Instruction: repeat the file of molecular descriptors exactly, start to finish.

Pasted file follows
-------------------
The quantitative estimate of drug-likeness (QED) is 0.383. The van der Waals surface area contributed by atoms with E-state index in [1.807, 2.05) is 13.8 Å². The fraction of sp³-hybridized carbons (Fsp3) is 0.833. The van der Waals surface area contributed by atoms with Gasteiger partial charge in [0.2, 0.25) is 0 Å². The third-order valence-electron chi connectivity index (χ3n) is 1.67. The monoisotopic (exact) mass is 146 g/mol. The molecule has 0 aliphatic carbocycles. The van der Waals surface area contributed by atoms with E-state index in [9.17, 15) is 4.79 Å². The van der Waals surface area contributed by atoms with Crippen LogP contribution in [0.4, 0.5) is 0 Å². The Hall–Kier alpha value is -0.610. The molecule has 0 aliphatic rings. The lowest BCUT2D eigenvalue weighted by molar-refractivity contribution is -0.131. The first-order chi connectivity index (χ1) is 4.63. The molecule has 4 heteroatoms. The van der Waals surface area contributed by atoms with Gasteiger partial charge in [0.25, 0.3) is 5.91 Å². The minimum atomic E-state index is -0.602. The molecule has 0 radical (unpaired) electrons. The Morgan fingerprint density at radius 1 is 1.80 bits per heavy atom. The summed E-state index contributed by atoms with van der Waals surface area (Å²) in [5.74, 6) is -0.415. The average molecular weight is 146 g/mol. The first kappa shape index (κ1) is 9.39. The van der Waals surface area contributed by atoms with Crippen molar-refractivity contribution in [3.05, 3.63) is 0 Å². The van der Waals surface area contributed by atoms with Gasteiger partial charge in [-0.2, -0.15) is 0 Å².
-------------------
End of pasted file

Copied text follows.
The quantitative estimate of drug-likeness (QED) is 0.383. The van der Waals surface area contributed by atoms with E-state index in [1.807, 2.05) is 13.8 Å². The fraction of sp³-hybridized carbons (Fsp3) is 0.833. The van der Waals surface area contributed by atoms with Gasteiger partial charge in [0.2, 0.25) is 0 Å². The third-order valence-electron chi connectivity index (χ3n) is 1.67. The monoisotopic (exact) mass is 146 g/mol. The molecule has 0 aliphatic carbocycles. The van der Waals surface area contributed by atoms with E-state index in [9.17, 15) is 4.79 Å². The van der Waals surface area contributed by atoms with Crippen LogP contribution in [0.4, 0.5) is 0 Å². The Hall–Kier alpha value is -0.610. The molecule has 0 aliphatic rings. The lowest BCUT2D eigenvalue weighted by molar-refractivity contribution is -0.131. The first-order chi connectivity index (χ1) is 4.63. The molecule has 4 heteroatoms. The van der Waals surface area contributed by atoms with Gasteiger partial charge in [0.25, 0.3) is 5.91 Å². The minimum atomic E-state index is -0.602. The molecule has 0 radical (unpaired) electrons. The Morgan fingerprint density at radius 1 is 1.80 bits per heavy atom. The summed E-state index contributed by atoms with van der Waals surface area (Å²) in [5.74, 6) is -0.415. The average molecular weight is 146 g/mol. The first kappa shape index (κ1) is 9.39. The van der Waals surface area contributed by atoms with Crippen molar-refractivity contribution in [3.05, 3.63) is 0 Å². The van der Waals surface area contributed by atoms with Gasteiger partial charge in [-0.2, -0.15) is 0 Å².